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I'm writing code to create simulated behavior. As part of this, I know I want to simulate X events per minute. I don't want to just do x/60 events per second. Instead, I'd like to distribute these events across a binomial distribution that ends up averaging x/60.

These are events, so we're dealing with integers only. And the distribution doesn't have to be perfect of course. Just something more realistic than a consistent N-per-second-every-second-all-day-long.

Two questions:

1) Is there any pseudo-code or formulas that could help me calculate these datasets better than just my own tweaking in excel?

2) Are there any terms I'm mis-using (all of them probably) that could help me better find answers?

Thanks!

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1 Answer 1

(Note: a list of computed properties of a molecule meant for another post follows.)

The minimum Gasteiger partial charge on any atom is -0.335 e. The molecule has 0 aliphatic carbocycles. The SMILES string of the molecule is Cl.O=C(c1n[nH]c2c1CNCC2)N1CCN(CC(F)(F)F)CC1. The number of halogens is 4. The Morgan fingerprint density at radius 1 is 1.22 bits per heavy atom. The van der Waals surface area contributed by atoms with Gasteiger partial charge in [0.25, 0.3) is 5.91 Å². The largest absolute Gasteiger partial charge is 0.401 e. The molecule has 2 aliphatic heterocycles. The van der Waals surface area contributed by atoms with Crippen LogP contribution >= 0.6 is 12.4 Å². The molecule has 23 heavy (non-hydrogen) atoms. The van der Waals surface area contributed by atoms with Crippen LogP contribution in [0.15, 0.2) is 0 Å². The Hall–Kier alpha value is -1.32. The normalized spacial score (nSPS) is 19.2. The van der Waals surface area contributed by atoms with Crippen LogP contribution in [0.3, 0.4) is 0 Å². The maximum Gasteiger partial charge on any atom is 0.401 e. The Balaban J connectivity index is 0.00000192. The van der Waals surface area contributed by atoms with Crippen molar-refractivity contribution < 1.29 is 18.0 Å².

up vote 0 down vote accepted

You're (probably) actually asking for a Poisson process (not binomial) -- the distribution that arises when there is a uniform probability of an event happening per unit time. This kind of distribution arises alot in queuing theory, so references there can help.

The easiest way to generate these is to generate the time-intervals between events:

generate_time_interval_in_seconds( X=mean_events_per_minute )
    dt=-(60.0/X)*log( random_number_generator() )
    return dt 

random_number_generator() returns a pseudo-random number in 0-1. Taking -log(.) of it yields a random number which is exponentially distributed, with a mean value of 1. Scaling this by 60.0/X gives us an exponentially distributed variate whose mean value is the mean interval between events.

Then to determine how many occur in this minute do:

count=0
T=generate_time_interval_in_seconds(X)
while( T<60.0)
   ++count
   T+=generate_time_interval_in_seconds(X)
return count
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